Thursday, October 25, 2007

Myanmar: Monks and the Military

The Nation

posted October 25, 2007 (web only)

Charles London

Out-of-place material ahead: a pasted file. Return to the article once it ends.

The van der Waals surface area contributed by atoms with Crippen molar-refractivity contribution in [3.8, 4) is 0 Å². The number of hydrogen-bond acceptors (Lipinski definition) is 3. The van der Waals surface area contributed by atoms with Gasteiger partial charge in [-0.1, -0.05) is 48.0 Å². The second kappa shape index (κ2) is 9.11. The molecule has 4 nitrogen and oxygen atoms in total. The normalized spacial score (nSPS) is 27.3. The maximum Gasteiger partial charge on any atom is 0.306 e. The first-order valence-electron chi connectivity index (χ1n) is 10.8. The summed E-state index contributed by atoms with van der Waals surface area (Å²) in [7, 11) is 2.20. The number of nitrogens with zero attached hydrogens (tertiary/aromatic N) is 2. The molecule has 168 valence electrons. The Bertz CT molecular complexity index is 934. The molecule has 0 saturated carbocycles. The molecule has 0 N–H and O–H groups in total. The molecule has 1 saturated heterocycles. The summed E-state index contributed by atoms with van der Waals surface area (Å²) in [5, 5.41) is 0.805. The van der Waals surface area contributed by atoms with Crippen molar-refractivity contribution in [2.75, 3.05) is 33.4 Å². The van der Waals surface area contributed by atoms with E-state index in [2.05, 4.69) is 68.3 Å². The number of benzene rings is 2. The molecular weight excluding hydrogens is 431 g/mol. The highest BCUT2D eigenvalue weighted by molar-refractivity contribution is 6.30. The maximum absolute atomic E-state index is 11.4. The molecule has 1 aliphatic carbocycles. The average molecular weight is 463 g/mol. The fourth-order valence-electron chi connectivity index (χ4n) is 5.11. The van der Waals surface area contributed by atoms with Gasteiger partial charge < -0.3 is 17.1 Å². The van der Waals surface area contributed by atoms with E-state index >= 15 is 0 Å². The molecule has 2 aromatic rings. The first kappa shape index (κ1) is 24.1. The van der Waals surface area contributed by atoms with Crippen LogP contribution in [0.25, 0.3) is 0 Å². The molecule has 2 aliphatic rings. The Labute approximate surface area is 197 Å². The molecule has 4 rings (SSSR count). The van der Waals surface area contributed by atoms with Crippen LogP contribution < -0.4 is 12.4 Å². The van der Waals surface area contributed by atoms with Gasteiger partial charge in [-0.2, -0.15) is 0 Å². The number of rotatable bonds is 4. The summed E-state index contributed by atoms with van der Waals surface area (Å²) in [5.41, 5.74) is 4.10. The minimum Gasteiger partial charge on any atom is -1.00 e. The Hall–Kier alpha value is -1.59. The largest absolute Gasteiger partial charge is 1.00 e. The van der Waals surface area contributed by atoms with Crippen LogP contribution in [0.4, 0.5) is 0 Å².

When the military junta ruling Burma cut the country's Internet connection to the rest of the world September 28, it acted to return Burma's prodemocracy activists and politically minded monks to an information environment similar to that of 1988. Internet cafes throughout Rangoon were shut down, and the marchers found themselves in roughly the same position as those antigovernment protesters of twenty years ago--removed from the public eye. In 1988 the military government's crackdown on student protests left 3,000 people dead. When protest marches started in August 2007, everyone feared the worst. As one Rangoon resident explained, "In '88, Sule Paya [a sacred Buddhist shrine in the center of the city] was covered in blood. This time will be the same." There was one crucial difference this time. Monks, rather than democracy activists or students, were the ones taking to the streets on behalf of the Burmese people. They did not march for the political process or for a particular ideology. They marched because the people were hungry.

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